She is the 12th woman to capture the literature prize. But unlike previous winners like Doris Lessing and V. S. Naipaul, Ms. Müller is a relative unknown outside of literary circles in Germany.

She has written some 20 books, but just 5 have been translated into English, including the novels “The Land of Green Plums” and “The Appointment.”

At a packed news conference on Thursday at the German Publishers & Booksellers Association in Berlin, where she lives, Ms. Müller, petite, wearing all black and sitting on a leopard-print chair, appeared overwhelmed by all the cameras in her face.

She spoke of the 30 years she spent under a dictatorship and of friends who did not survive, describing living “every day with the fear in the morning that in the evening one would no longer exist.”

When asked what it meant that her name would now be mentioned in the same breath as German greats like Thomas Mann and Heinrich Böll, Ms. Müller remained philosophical.

“I am now nothing better and I’m nothing worse,” she said, adding: “My inner thing is writing. That I can hold on to.”

Earlier in the day, at a news conference in Stockholm, Peter Englund, permanent secretary of the Swedish Academy, said Ms. Müller was honored for her “very, very distinct special language” and because “she has really a story to tell about growing up in a dictatorship ... and growing up as a stranger in your own family.”

Just two days before the announcement, Mr. Englund criticized the jury panel as being too “Eurocentric.” Europeans have won 9 of the past 10 literature prizes.

On Thursday Mr. Englund told The Associated Press that it was easier for Europeans to relate to European literature. “It’s the result of psychological bias that we really try to be aware of,” he said.

Ms. Müller was born and raised in the German-speaking town of Nitzkydorf, Romania. Her father served in the Waffen-SS in World War II, and her mother was deported to a work camp in the Soviet Union in 1945. At university, Ms. Müller opposed the regime of Nicolae Ceausescu and joined Aktionsgruppe Banat, a group of dissident writers who sought freedom of speech.

She wrote her first collection of short stories in 1982 while working as a translator for a factory. The stories were censored by the Romanian authorities, and Ms. Müller was fired from the factory after refusing to work with the Securitate secret police. The uncensored manuscript of “Niederungen” — or “Nadirs” — was published in Germany two years later to critical acclaim.

“Niederungen” and other early works depicted life in a village and the repression its residents faced. Her later novels, including “The Land of Green Plums” and “The Appointment,” approach allegory in their graphic portrayals of the brutality suffered by modest people living under totalitarianism. Her most recent novel, “Atemschaukel,” is a finalist for the German Book Prize.

Even in Germany, Ms. Müller is not well known. “She’s not one of these public trumpeters — or drum-beaters, like Grass,” said Volker Weidermann, a book critic for the Frankfurter Allgemeine Sunday newspaper. “She’s more reserved.”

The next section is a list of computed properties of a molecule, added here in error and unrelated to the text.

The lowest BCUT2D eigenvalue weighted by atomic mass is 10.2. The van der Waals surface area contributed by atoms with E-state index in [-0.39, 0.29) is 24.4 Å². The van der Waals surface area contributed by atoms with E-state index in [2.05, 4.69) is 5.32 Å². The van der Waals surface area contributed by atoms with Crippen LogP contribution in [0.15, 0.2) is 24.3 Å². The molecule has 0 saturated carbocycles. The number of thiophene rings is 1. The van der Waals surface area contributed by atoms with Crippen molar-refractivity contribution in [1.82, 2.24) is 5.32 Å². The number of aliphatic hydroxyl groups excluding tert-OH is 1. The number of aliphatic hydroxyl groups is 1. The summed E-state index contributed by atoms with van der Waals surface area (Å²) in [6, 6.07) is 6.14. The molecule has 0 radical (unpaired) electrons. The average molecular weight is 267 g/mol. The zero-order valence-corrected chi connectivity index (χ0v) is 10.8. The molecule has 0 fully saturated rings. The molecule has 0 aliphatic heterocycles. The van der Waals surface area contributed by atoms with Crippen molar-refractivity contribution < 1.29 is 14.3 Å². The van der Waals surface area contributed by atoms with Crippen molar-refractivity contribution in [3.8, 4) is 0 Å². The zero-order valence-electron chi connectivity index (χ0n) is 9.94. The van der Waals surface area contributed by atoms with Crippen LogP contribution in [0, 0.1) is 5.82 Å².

Ms. Müller also has a low profile in the English-speaking world, although “The Land of Green Plums” won the International Dublin Impac Literary Award in 1998.

Writing in The New York Times Book Review in 2001, Peter Filkins described “The Appointment” as using the thuggery of the government as “a backdrop to the brutality and betrayal with which people treat one another in their everyday lives.”

Lyn Marven, a lecturer in German studies at the University of Liverpool who has written about Ms. Müller, said: “It’s an odd disjunction to write about traumatic experiences living under a dictatorship in a very poetic style. It’s not what we expect, certainly.”

Michael Naumann, Germany’s former culture minister and the former head of Metropolitan Books, one of Ms. Müller’s publishers in the United States, praised her work but said she was “not a public intellectual.”

She has, however, spoken out against oppression and collaboration. In Germany, for example, she has criticized those East German writers who worked with the secret police.

A spokeswoman for Metropolitan, a unit of Macmillan that released English translations of “The Land of Green Plums” and “The Appointment” in the United States, said the publisher would reissue hardcover editions of those books. Northwestern University Press, which published the paperback version of “The Land of Green Plums,” said it was reprinting 20,000 copies.

In Germany, Ms. Müller’s publisher, Carl Hanser Verlag, was also scrambling to reprint more copies of “Atemschaukel,” as well as other titles from her backlist.

Asked whether winning the prize while relatively young could hurt her work, Ms. Müller said: “I thought after every book, never again, it’s my last. Then two years pass, and I start writing again. It doesn’t feel any different after I’ve won this prize.”

The awards ceremony is planned for Dec. 10 in Stockholm. As the winner, Ms. Müller will receive 10 million Swedish kronor, or about $1.4 million.

Meanwhile, one of my favorite authors of all time, Mario Vargas Llosa of Peru - versatile, end;ess;y inventive, thoroughly entertaining, highly literate novelist, as well as prolific essayist on literary criticism and contemporary affairs (and failed presidential candidate in peru against Alberto Fujimori who ended up being conviced for corruption after two terms) - continues to be snubbed by the Nobel people.